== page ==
Saturday, November 2, 2019

Too Late Smart?

The English language seems to have enough words; over one hundred and seventy thousand at last count, yet there is a feeling I have these days with no word to describe it accurately. One word comes close - peace. Yet that word has too many other connotations. This sort of peace isn't the one that contrasts with war, for instance. It is better thought of as a calmness, a feeling of assuredness; no matter what goes on or how bad it seems, all will be well. Maybe serenity comes closer. Is there some word that is a combination of peace and serenity?

In order to experience this feeling, I have a 'feeling' that one has to live long enough and have done enough things that one has regretted. After all of that, one needs to have accepted all of those follies, too. It might help to have done enough things that fall under the category of necessary but not generally acceptable

In the Bible we read about a peace that passes all understanding. Keep in mind that I am not a religious person. In fact, I actively eschew religion in favour of a spiritual experience of eternity. Even so, it seems that this peace I feel is comparable to that referred to in Philippians 4:7, giving me a calmness of spirit, even though I feel no specialness because of it. 

There is still so much to learn; this isn't about being done or perfect in any way. This post is here because it seems to me that if I can manage it, this sort of peace must be accessible to anyone. What exactly one needs to do, other than live long enough, I cannot say. There is no recipe or religious experience that can do the job. 

A very good school friend's father had a plaque in the living room with a saying that always amused me. Now that I am older than his father was then, it is starting to make more sense. 
Ve git too soon ohlt und too late Schmart

Even Lucy knows how important serenity is ...


  1. A very thought-provoking post. I suspect you are correct when you imply one needs to have lived long enough, and to have made enough mistakes (and I would suggest have felt hurt enough), to get up and do something about it. It certainly isn't a journey for the faint of heart.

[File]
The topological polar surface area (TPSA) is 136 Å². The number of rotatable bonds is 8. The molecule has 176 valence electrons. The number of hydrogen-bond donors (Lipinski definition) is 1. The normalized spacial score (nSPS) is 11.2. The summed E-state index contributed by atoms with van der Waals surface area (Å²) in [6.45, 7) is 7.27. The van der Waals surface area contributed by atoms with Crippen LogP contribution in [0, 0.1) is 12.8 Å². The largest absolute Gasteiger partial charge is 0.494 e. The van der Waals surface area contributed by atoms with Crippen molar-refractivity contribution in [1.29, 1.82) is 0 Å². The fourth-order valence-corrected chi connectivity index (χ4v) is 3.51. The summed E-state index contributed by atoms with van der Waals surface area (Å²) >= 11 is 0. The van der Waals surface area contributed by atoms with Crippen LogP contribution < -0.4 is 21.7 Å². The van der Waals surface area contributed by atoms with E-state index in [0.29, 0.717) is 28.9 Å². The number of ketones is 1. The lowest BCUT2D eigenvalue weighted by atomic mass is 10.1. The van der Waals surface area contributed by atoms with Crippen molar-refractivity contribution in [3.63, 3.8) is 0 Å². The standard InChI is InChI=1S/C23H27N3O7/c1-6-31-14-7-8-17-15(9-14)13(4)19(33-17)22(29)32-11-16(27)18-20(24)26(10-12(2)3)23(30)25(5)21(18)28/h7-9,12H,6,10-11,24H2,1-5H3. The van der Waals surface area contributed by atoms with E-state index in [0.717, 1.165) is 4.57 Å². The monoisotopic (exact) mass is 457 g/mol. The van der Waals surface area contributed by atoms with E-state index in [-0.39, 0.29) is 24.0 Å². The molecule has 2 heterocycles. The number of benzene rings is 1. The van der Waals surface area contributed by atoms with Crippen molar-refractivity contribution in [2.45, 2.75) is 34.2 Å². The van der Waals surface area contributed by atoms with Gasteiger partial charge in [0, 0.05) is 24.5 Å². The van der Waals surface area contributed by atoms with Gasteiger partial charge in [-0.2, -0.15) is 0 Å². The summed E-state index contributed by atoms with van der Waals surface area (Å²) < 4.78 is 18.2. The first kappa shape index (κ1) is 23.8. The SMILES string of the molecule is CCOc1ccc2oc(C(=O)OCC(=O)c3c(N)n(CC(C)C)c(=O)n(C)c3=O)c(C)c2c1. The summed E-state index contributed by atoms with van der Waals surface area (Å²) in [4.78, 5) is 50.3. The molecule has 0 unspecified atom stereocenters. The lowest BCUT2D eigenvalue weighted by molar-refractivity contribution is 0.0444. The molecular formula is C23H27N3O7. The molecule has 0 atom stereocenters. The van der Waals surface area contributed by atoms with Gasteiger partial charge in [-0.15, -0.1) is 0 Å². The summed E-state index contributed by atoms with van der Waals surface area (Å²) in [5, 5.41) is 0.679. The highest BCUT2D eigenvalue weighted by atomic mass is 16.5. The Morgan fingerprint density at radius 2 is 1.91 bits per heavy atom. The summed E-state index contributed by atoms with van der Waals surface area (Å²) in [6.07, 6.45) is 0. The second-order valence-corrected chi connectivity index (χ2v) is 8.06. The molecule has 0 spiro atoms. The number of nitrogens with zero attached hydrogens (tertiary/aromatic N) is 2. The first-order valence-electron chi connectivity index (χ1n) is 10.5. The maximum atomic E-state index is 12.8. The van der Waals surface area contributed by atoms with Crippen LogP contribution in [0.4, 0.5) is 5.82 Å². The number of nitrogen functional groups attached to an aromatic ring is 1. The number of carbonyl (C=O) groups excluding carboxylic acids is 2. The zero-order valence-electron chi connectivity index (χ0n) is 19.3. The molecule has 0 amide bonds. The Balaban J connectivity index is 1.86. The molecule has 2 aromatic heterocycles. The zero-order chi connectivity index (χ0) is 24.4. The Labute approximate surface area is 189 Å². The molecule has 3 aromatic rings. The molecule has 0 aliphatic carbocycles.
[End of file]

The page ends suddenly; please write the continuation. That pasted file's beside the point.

It seems to me, and I agree that the examined life is not all about completion, that facing the truth of oneself is possibly, and even probably perhaps, what Meister Eckhart was referring to when he spoke of 'perfects' in his first sermon. There he is talking about 'the eternal birth which the Father bore and bears unceasingly in eternity, because the same birth is now born in time, in human nature.'

    Quote: "For what I say here is to be understood of the good and perfected man who has walked and is still walking in the ways of God (however you interpret that word - my bracketed comment); not of the natural, undisciplined man, for he is entirely remote from, and totally ignorant of this birth."

    Is it not this sense of splitting open the skull to let in the divine light that naturally leads to that ineffable state you try to describe? Completion isn't what it's all about: it is all part of a process of becoming.

    Thank you for this lovely post.

  2. Thank you Tom! This post feels more complete with your insights included.

  3. "Ve git too soon ohlt und too late Schmart"
    Ha, I like that sentence.
    Why would I leave my first com(pli)ment here?
    'cause the state of serene calmness and calm serenity is the one I consider the almost ideal one.